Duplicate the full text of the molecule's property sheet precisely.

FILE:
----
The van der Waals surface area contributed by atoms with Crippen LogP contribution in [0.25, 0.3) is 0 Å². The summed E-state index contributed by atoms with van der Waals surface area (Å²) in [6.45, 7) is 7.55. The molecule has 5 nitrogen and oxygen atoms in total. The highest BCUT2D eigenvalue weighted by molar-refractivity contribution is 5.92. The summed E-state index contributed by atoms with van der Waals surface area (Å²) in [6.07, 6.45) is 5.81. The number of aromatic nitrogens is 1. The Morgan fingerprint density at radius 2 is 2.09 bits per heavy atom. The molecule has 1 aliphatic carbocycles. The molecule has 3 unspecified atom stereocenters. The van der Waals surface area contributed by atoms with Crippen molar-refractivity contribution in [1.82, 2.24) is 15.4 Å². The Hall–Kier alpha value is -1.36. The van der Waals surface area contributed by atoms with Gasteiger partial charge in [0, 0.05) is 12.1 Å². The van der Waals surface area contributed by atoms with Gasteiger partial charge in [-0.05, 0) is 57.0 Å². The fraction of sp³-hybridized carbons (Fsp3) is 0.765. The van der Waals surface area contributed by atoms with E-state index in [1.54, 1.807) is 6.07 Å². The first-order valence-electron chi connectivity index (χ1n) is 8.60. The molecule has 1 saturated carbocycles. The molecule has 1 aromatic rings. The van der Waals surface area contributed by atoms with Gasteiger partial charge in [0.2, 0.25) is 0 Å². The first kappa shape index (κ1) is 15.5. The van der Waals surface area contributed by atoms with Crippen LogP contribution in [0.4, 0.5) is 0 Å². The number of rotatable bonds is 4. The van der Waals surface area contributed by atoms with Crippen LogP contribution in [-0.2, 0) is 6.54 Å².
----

The van der Waals surface area contributed by atoms with Crippen LogP contribution in [0.25, 0.3) is 0 Å². The summed E-state index contributed by atoms with van der Waals surface area (Å²) in [6.45, 7) is 7.55. The molecule has 5 nitrogen and oxygen atoms in total. The highest BCUT2D eigenvalue weighted by molar-refractivity contribution is 5.92. The summed E-state index contributed by atoms with van der Waals surface area (Å²) in [6.07, 6.45) is 5.81. The number of aromatic nitrogens is 1. The Morgan fingerprint density at radius 2 is 2.09 bits per heavy atom. The molecule has 1 aliphatic carbocycles. The molecule has 3 unspecified atom stereocenters. The van der Waals surface area contributed by atoms with Crippen molar-refractivity contribution in [1.82, 2.24) is 15.4 Å². The Hall–Kier alpha value is -1.36. The van der Waals surface area contributed by atoms with Gasteiger partial charge in [0, 0.05) is 12.1 Å². The van der Waals surface area contributed by atoms with Gasteiger partial charge in [-0.05, 0) is 57.0 Å². The fraction of sp³-hybridized carbons (Fsp3) is 0.765. The van der Waals surface area contributed by atoms with E-state index in [1.54, 1.807) is 6.07 Å². The first-order valence-electron chi connectivity index (χ1n) is 8.60. The molecule has 1 saturated carbocycles. The molecule has 1 aromatic rings. The van der Waals surface area contributed by atoms with Gasteiger partial charge in [0.2, 0.25) is 0 Å². The first kappa shape index (κ1) is 15.5. The van der Waals surface area contributed by atoms with Crippen LogP contribution in [0.4, 0.5) is 0 Å². The number of rotatable bonds is 4. The van der Waals surface area contributed by atoms with Crippen LogP contribution in [-0.2, 0) is 6.54 Å².